Last Updated on February 20, 2023
Who Is Torm?
In Faerûn, Torm is the patron deity of paladins. He is a god of duty, loyalty, and righteousness who is often seen as a paragon of law and chivalry. Nicknamed Torm the True and the Loyal Fury by his worshippers, Torm is a god who inspires his followers to be thoughtful of their actions.
- Alignment: Lawful Good
- Symbol: White right gauntlet
- Domains: War
All gods have domains and portfolios. At first, these might seem like the same thing, but they’re quite different. A domain is a generalized term for a deity’s influence on the mortal world. You can think of it as the sort of genre of a god.
A portfolio, on the other hand, is a collection of individual things a god has influence over. Torm’s portfolio includes courage, self-sacrifice, duty, loyalty, righteousness, law, and obedience.
In the Forgotten Realms, all of the gods we talk about exist, so belief often isn’t an issue. However, people may choose to worship different gods. Since Torm is the patron saint of paladins, many paladins may worship him in passing at least.
They might pray to him when struggling with one of the principles of his portfolio, or they might provide a more constant form of worship that involves regular prayer and maybe even some form of ritual.
Torm himself values loyalty above all else, whether that be loyalty to others, loyalty to an oath (duty), or loyalty to one’s own values (integrity). He’s also a god that encourages his followers to be brave, as bravery in the face of danger is viewed as an important way to show one’s respect for duty.
History and Relationships
Torm is a Lawful Good deity, which means he tends to be on the side of the heroes. He doesn’t have a massive role in any 5e storylines, but he definitely makes appearances here and there as he’s part of a rather important group of deities known as the Triad.
The Triad is composed of three deities: Ilmater, Tyr, and Torm. The group was formed when Tyr led a holy crusade against a region filled with anarchy and chaos. Ilmater, who values self-sacrifice and the protection of the innocent, joined his cause first, and Torm joined in later as the trio’s war leader.
While Torm was easily the most militant god in the Triad, he also served as a sort of merciful balance. Tyr was a very zealous god, one whose self-righteousness could often outweigh the good he intended on doing. Torm enforced his ideals as well though and often reminded Tyr to pause and show mercy when possible.
Later on, Torm became the leader of the Triad after Tyr’s death. During this time, Torm added the ideal of law to his portfolio as he was now more responsible than ever for doling out divine judgment.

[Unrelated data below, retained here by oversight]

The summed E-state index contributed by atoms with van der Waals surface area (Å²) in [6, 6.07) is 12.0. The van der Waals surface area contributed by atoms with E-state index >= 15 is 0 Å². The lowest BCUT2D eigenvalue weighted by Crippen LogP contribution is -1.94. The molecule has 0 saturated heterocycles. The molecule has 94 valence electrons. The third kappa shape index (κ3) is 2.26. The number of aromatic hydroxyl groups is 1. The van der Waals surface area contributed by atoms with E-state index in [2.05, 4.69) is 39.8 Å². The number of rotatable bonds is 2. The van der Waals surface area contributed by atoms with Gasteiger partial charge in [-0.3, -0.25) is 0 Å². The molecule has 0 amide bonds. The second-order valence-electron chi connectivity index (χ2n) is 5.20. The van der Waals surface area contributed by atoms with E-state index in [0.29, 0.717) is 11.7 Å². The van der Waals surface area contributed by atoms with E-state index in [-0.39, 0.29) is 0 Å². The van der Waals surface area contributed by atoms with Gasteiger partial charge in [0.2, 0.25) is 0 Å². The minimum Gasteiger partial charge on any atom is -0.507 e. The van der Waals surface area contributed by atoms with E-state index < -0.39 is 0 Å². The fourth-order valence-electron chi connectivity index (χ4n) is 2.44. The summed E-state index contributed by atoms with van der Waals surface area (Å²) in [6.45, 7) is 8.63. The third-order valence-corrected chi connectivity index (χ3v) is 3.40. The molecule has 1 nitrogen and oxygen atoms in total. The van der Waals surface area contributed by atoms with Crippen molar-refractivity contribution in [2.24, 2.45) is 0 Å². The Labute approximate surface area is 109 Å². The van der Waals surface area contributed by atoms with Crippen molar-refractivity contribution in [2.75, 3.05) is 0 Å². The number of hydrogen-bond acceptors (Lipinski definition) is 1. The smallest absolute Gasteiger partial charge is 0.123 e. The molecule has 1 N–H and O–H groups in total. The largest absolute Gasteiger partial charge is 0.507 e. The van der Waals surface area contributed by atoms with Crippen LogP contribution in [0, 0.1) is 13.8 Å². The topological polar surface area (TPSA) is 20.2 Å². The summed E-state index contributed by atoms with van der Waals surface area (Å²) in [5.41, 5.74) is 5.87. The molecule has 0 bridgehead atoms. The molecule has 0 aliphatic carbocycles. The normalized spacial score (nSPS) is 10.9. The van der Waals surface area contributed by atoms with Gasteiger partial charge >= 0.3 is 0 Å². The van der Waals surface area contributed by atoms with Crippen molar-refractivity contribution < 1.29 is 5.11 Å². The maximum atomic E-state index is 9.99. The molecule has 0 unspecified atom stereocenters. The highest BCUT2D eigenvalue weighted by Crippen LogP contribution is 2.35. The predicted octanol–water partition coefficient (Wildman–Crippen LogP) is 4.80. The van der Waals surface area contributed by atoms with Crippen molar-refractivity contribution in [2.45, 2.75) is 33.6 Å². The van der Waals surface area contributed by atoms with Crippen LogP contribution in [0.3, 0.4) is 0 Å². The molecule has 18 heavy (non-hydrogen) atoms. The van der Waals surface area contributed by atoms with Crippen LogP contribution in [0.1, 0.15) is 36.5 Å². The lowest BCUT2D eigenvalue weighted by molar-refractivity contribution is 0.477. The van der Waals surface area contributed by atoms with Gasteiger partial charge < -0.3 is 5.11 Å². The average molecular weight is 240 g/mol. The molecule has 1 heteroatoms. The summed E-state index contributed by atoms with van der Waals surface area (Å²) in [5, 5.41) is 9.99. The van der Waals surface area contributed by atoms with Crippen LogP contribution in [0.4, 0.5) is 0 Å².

Tyr did return to life sometime after the Spellplague and returned to his seat as the leader of the Triad. Torm then returned to his spot as the voice of reason, and so far, things have continued to go smoothly for these Lawful Good deities.
Including Torm in a 5e Campaign
Torm isn’t a highly influential god, but he certainly has connections to the Forgotten Realms that make him a good option for inclusion in any sort of god-centered campaign. Even if he doesn’t take on a primary role, he makes an excellent option for player characters, especially paladins, to worship.
There are many worshippers of Torm or, rather, many orders that worship the deity. Collectively, his worshippers are known as Tormtar. They carry out his ideals on the material plane or, rather, follow his teachings by using his ideals to dictate their lives.
In general, worshippers of Torm are the good guys in a campaign setting. They help others out of a sense of duty, they’re loyal to a fault, and they are hopeful and courageous even in the face of a certain defeat.
As a DM, you can use Torm and his worshippers as standard allies in a quest against evil. Because of the sort of vanilla nature of Torm’s lawful goodness, it really doesn’t matter what sort of evil you’re going up against. While evil deities and their worshippers are the natural foil, just about any “bad guys” would be something for the Tormtar to put an end to.
As a player, worshipping Torm is easy. Since this god is mainly worshipped by paladins, he makes an excellent option. You can think of his ideals as additional tenets for your character to strive to uphold.
Torm fills a somewhat necessary archetype in a pantheon of deities. He is a deity that enforces good behavior and encourages his followers to uphold “good” ideals. While he might not be incredibly exciting, he’s a great choice for inclusion in campaigns focused on a more classic fantasy adventure vibe.
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As a kid, I was often told to get my head out of the clouds and to stop living in a fantasy world. That never really jived with me, so I decided to make a living out of games, stories, and all sorts of fantastical works. Now, as an adult, I aspire to remind people that sometimes a little bit of fantasy is all you need when life gets to be too much.